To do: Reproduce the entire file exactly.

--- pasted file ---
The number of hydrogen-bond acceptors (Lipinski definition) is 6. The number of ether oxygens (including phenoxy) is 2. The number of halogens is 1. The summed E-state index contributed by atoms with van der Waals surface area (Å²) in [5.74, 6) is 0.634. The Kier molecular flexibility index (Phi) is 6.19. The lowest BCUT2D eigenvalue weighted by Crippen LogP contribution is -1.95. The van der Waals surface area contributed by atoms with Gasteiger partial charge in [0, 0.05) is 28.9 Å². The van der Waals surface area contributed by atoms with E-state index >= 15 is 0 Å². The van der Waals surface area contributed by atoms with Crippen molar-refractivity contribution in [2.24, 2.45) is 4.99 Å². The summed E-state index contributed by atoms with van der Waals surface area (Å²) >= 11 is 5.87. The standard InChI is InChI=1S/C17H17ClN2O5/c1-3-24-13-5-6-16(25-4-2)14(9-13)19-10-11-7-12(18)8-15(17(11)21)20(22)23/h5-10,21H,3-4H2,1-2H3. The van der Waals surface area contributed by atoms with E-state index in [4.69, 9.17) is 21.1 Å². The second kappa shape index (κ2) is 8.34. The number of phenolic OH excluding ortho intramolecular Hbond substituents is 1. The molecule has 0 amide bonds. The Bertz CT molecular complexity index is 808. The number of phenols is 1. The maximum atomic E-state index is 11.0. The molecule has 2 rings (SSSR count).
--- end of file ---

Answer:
The number of hydrogen-bond acceptors (Lipinski definition) is 6. The number of ether oxygens (including phenoxy) is 2. The number of halogens is 1. The summed E-state index contributed by atoms with van der Waals surface area (Å²) in [5.74, 6) is 0.634. The Kier molecular flexibility index (Phi) is 6.19. The lowest BCUT2D eigenvalue weighted by Crippen LogP contribution is -1.95. The van der Waals surface area contributed by atoms with Gasteiger partial charge in [0, 0.05) is 28.9 Å². The van der Waals surface area contributed by atoms with E-state index >= 15 is 0 Å². The van der Waals surface area contributed by atoms with Crippen molar-refractivity contribution in [2.24, 2.45) is 4.99 Å². The summed E-state index contributed by atoms with van der Waals surface area (Å²) >= 11 is 5.87. The standard InChI is InChI=1S/C17H17ClN2O5/c1-3-24-13-5-6-16(25-4-2)14(9-13)19-10-11-7-12(18)8-15(17(11)21)20(22)23/h5-10,21H,3-4H2,1-2H3. The van der Waals surface area contributed by atoms with E-state index in [4.69, 9.17) is 21.1 Å². The second kappa shape index (κ2) is 8.34. The number of phenolic OH excluding ortho intramolecular Hbond substituents is 1. The molecule has 0 amide bonds. The Bertz CT molecular complexity index is 808. The number of phenols is 1. The maximum atomic E-state index is 11.0. The molecule has 2 rings (SSSR count).